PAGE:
Jack Daniels, PhD, MEd, is a professor at A.T. Still University’s College of Graduate Health Studies (ATSU-CGHS). He’s also a world-renowned running coach and former Olympian. A quick Google search for “Jack Daniels runner” will turn up words like “legendary” and “world’s best.” He has devoted decades to the study of exercise and wellness.
Dr. Daniels has been a lifelong athlete. He excelled in his high school’s physical education program. In college, he shot on the university’s rifle team. He later joined the military and served in Korea, where he participated in a triathlon that involved pistol shooting, swimming, and running.
In 1956, he found his way to the Summer Olympics in Melbourne, Australia, where he competed in the modern pentathlon, a five-part event comprised of horseback riding, shooting, fencing, swimming, and running. Four years later, he traveled to Rome for the 1960 Games.
He excelled in nearly every aspect of the competition. He was ranked first in the world for horseback riding and third for swimming, but it was his weakest event that would determine the course of his career.
“My worst event was running, so that’s why I became a running coach,” says Dr. Daniels. “Since I was a terrible runner, I studied running. I wanted to be better.”
Coaching is where Dr. Daniels found his niche. Over the course more than 30 years, he has worked with 130 All-American runners, 30 national champions, and a handful of Olympians. He was the founding coach of the women’s track and field program at the University of Texas in 1971, the first year of women’s collegiate athletics. He spent a year as the coach of Peru’s national track team, and served as the altitude consultant for the 1968 U.S. Olympic Track and Field team at the Mexico City Games. His book on running training has been published in eight languages. He was named National Coach of the Year three times. Runner’s World Magazine dubbed him World’s Best Coach. The U.S. Track and Field Association named him Women’s Cross Country Coach of the Century.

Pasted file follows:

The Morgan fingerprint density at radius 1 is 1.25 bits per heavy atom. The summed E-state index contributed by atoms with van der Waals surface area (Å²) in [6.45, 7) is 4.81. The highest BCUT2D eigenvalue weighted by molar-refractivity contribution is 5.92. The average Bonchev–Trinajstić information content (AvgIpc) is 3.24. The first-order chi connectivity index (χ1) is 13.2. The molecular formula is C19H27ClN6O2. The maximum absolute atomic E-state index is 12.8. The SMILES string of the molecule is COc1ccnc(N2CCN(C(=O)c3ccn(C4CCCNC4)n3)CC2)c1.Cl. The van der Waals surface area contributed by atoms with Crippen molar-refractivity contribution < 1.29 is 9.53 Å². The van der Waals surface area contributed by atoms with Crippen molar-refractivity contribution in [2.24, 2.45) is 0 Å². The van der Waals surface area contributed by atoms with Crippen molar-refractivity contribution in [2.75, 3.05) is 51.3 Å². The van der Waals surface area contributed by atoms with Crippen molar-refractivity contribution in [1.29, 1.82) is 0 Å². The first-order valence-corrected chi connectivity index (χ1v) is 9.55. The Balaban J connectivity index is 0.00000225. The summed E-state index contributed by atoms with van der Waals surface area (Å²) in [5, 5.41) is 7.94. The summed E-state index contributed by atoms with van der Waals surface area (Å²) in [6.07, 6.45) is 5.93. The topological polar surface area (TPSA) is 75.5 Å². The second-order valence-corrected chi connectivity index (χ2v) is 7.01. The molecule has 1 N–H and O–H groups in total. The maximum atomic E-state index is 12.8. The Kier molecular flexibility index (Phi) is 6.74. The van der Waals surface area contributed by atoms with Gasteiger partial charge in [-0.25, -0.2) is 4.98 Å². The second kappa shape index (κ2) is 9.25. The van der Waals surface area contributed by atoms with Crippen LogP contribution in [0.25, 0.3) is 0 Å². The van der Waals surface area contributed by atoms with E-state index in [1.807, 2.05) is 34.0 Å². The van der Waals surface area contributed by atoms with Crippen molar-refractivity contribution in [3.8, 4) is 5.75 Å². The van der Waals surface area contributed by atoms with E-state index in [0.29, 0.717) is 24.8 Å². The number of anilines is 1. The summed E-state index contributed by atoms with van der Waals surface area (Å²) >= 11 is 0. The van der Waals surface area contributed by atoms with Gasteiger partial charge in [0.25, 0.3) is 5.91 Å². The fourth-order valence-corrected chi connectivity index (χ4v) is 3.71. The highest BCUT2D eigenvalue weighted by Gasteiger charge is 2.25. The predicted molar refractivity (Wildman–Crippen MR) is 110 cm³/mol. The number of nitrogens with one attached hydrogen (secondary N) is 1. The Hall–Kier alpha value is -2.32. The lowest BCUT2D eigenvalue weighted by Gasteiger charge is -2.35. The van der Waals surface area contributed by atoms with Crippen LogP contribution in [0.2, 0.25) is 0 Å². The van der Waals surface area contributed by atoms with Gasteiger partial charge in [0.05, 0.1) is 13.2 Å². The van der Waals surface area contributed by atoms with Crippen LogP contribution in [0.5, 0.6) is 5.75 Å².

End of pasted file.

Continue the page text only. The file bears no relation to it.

“I think they meant the 20th century,” he jokes.
Dr. Daniels is much more than a jock, however. He studied exercise physiology in Stockholm and earned a doctorate from the University of Wisconsin. In 1968, his interest in the effects of altitude on the body led him to test 26 elite young runners for various determinants of fitness. He initially conducted the research for his dissertation, but it grew to be a 50-year project, gracing the pages of the New York Times in 2017.
His research subjects returned for testing in 1993, and again in 2013, as Dr. Daniels sought to understand the impact of fitness on aging. His work stood out in the field for its duration and its implications for health and wellness at various stages of life. After decades of research, his advice for healthy aging is simple.
“Exercise regularly, eat nutritious food, and try not to gain weight,” he says.
For exercise, he recommends running, because it is simple as well as effective.
“Anyone can do it,” he says. “It’s not necessarily the best, but it’s the simplest. Swimming is great exercise, but you have to have a pool. The other day I went running, and it was 4 below zero. You can’t go outside and swim in that weather.”
Dr. Daniels’ incredible career has led him to 30 countries and delivered two Olympic medals. He has written multiple books and earned the respect of the world’s most talented athletes. What he has enjoyed most about being an Olympian and elite running coach is not the glory, however. It’s the people.
“You get to meet all these people, and it’s wonderful,” he says. “There are nice people all over the world. Sports are a great way to meet them.”